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Hope for a Global Ethic:
Shared Principles in Religious Scriptures

Author: Brian D. Lepard
Product Code: HGET
ISBN: 978-1-931847-20-9
Publisher: Baha'i Publishing
Pages: 231
Availability: In stock
Price: $14.00


In a groundbreaking book which imperatively calls on the world's religions to immediately look at what they have in common, noted author and scholar Brian Lepard offers hope to a world community that has become dangerously fractionalized by economic, social, religious, and political differences. In Hope for a Global Ethic Lepard cogently argues that different societies have much more in common than they might otherwise think, beginning with a profound historic and lasting belief in religion, and that our fearful and often suspicious view of other people may be overcome by exploring what is shared in these religions. Hope for a Global Ethic moves significantly beyond ideology to discuss the values that all people have shared through the faiths of the world. It is these values that offer hope in our fearful, disordered, and terrorized world.

In language that is accessible and very easy to understand, Hope for a Global Ethic provides guidance that we can all relate to. While it offers solutions, it more importantly promotes critical discussion by demystifying religion and simplifying intellectual thought and complicated political and social matters to levels of common understanding. The book is an essential call to action for citizens of the world.

Brian Lepard begins his book with these types of questions and observations:

"Can there possibly be any hope for a global ethic, particularly in a world that is traumatized by terrorism, war, gross human rights violations, and religious division and hatred?"

"Many claims are being made that our primary allegiance, morally, ought to be to our own ethnic or religious group, or to our own country. In the United States we are taught the virtues of patriotism, especially after the attacks of September 11, 2001. But are these moral claims legitimate? Or, for example, should we instead morally consider ourselves as members of one human family first, and Americans only second?"

"Is military intervention for humanitarian purposes morally justified? Is it ever morally required?"

"Numerous scholars have concluded that the prospects for a global ethic are slim indeed … I suggest that there is indeed a possibility for the development of a global ethic - and that the scriptures of the various religions that are so often viewed as the source of ethical disagreement and discord may provide the foundation for such an ethic."

Lepard identifies many areas of agreement in religious scriptures, pointing out that all scriptures promote a vision of one human family that transcends nationality or ethnicity. His inspiration for Hope for a Global Ethic was an outgrowth of his research for a previous book on the legal problems of military intervention, which led him to search for common ethical principles to help resolve these legal issues. "It seemed to me that the world's religions were potent sources of ethical inspiration for most people and governments around the world," notes Lepard. "I soon discovered that some of the shared ethical principles that I mined from scriptures supported similar principles in contemporary international law."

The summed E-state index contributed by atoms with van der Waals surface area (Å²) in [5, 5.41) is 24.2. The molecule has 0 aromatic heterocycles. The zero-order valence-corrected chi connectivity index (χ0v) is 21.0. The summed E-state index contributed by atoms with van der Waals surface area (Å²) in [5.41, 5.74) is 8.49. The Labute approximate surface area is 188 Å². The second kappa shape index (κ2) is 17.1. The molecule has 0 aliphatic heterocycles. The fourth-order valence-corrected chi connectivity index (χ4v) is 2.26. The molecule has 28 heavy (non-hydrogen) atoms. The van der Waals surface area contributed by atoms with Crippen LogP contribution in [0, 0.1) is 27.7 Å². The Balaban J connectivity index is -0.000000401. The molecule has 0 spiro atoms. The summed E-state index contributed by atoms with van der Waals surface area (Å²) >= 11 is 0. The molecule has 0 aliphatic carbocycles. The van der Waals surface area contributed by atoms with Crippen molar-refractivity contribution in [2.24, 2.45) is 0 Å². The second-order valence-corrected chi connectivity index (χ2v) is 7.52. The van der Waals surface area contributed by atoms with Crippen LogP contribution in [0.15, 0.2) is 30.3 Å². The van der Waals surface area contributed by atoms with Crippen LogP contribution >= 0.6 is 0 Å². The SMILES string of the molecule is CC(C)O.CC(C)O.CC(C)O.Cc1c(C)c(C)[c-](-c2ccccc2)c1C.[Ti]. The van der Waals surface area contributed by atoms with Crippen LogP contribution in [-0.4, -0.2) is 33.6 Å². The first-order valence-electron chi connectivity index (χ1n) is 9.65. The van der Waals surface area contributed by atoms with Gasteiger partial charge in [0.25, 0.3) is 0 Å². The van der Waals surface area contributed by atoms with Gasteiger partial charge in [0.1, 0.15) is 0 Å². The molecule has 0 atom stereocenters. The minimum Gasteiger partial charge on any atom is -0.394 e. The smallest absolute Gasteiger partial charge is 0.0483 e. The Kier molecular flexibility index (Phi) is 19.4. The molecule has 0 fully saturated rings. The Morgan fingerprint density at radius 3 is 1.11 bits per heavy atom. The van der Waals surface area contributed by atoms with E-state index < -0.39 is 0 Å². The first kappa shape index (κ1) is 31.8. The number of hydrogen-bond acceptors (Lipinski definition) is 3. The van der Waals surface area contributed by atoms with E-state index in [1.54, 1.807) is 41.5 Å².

While Hope for a Global Ethic may be optimistic, it is not naïve. It is rooted in a discussion of the world's religions but derives its strength from the author's practical background and involvement in international law, human rights, and the community of scholars of law and religion. It is not dogmatic, nor does it seek to advance one point of view over another. Brian Lepard takes no sides, and views all religions equally. Reviewing selections from the sacred texts of seven world religions - Hinduism, Judaism, Buddhism, Confucianism, Christianity, Islam, and the Bahá'í Faith - Lepard identifies numerous common threads, such as: kindness; generosity; unselfishness; peaceful resolution of disputes; freedom of religion and conscience; the right to life, physical security, and subsistence …

These are just a few of the basic principles that all religions share and which can lead us to a global ethic. History shows that human beings desire faith. Lepard's careful reading and close analysis of scripture conveys that all religious belief systems have similar roots, goals, and values. Instead of living in fear and ignorance, why not look to these systems as a source of dialogue and understanding? Lepard offers a practical and affirming view of how this might be done.

Here's What They're Saying...

"...He is successful in commencing a discussion that must not be overlooked. As he suggests, it is but the start of the discussion. Success will not be had until we get the critical mass accepting those points raised by Lepard as the basis of our fundamental principles of what it means to be human." — Journal of Law & Religion

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